Three young mothers and their children are shot to death in their home. The police suspect it may have something to do with their religious affiliation, but Denver journalist Garret Smith (Charles Bronson) thinks it’s the water company that is behind it, but as the investigation continues and with the help of fellow journalist Jastra (Trish Van Devere) the identity of who it really is surprises everyone.

The movie is unsettling from the beginning as we witness the brutal murders, which sets things at a downbeat tone. However, it also gets the viewer emotional jarred enough to want to see the killer brought to justice. The mystery is intricate for the most part and keeps you intrigued although by the end I had pretty much figured it out.

For a Bronson flick the action is minimal. There is one big shootout, but it doesn’t last long. The film’s best and most exciting sequence is when two big semi-trucks get on either side of the jeep that Garret and Jastra (Trish Van Devere) are riding in and try crushing it as it moves down the road. The scene is vivid, but suffers from the issue where neither occupant is wearing seatbelts and the vehicle does not have airbags and turns over on itself three times, which would most assuredly kill or permanently injure anyone inside and yet the two are able to miraculously get out without even a scratch.

Bronson does not carry a gun here and he has always had one in so many of his other movies that seeing without one makes him look almost naked. For an ordinary 60-something journalist his fighting skills seem too impressive. I was willing to buy into his ability to fight off a much younger professional hitman one time by using some quick thinking, but then to be able to do it again to the same person later on and give him a severe beating in the process seemed too farfetched.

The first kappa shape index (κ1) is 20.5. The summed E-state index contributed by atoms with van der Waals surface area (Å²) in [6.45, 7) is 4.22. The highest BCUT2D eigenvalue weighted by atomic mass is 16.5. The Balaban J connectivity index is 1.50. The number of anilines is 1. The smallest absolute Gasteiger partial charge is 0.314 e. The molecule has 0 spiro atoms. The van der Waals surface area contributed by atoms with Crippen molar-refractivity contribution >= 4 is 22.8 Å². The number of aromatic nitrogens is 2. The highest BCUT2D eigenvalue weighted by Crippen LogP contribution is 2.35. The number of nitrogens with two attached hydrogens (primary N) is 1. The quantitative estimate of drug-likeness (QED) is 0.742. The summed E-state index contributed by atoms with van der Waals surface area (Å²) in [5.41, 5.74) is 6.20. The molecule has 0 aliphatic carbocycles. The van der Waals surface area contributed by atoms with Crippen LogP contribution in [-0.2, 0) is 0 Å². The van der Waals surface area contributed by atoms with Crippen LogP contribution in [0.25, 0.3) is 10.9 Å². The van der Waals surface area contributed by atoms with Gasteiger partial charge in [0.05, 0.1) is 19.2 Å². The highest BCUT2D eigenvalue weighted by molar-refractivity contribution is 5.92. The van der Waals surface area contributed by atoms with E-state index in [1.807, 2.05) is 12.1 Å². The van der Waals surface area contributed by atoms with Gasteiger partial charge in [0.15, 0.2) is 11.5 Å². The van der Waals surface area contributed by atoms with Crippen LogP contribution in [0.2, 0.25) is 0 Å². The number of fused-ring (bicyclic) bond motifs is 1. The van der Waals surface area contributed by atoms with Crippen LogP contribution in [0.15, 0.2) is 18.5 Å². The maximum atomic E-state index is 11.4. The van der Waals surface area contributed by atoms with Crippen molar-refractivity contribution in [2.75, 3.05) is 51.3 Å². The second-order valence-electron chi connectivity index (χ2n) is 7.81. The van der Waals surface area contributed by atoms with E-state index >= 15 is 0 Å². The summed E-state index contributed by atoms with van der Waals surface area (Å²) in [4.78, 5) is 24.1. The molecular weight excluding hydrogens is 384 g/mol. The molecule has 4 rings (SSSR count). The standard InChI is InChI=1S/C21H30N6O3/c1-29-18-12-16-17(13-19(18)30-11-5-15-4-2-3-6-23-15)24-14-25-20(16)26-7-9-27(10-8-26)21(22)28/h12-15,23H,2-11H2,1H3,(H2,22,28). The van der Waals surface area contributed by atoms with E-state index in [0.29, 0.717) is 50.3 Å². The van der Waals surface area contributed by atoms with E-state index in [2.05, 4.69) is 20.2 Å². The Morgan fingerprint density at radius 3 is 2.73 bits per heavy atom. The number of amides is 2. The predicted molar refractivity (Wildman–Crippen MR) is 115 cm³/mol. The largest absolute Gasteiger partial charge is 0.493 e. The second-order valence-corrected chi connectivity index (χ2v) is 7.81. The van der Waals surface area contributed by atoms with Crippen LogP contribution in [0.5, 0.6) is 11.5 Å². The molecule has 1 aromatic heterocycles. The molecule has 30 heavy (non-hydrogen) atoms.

Veteran character actor Jeff Corey as a fiery preacher is good in support as well as John Ireland who plays his brother. During the mid-80’s Ireland once put a full page add in Variety begging for work, so it’s good to see that those efforts paid off with his appearance here.

To-date this marks Van Devere’s last theatrical project and neither her character nor her performance adds much, but it was still nice to see a man and woman work together and not have it automatically turn sexual or into a relationship. Marilyn Hassett plays Bronson’s wife, but she was 26 years younger than him, which makes seeing them together look a bit weird.

Gene Davis who gave a terrible performance as a serial killer in an earlier Bronson flick portrays one of the hit-men. Fortunately his screen-time is contained, so his limited acting skills don’t ruin the whole picture. The way he dies made me chuckle a little as he gets stabbed while standing at a urinal and yet when he turns around his you-know-what isn’t hanging out even though I thought it probably should’ve been.

The climactic moment where the person behind the murders gets ‘unmasked’ is a little too ‘Hollywood’ and doesn’t pack the punch that a film like this needed and thus gives this already average action flick a slightly below average rating.

My Rating: 4 out of 10

Released: September 16, 1988

Runtime: 1Hour 31Minutes

Rated R

Director: J. Lee Thompson

Studio: The Cannon Group

Available: VHS, DVD, Amazon Instant Video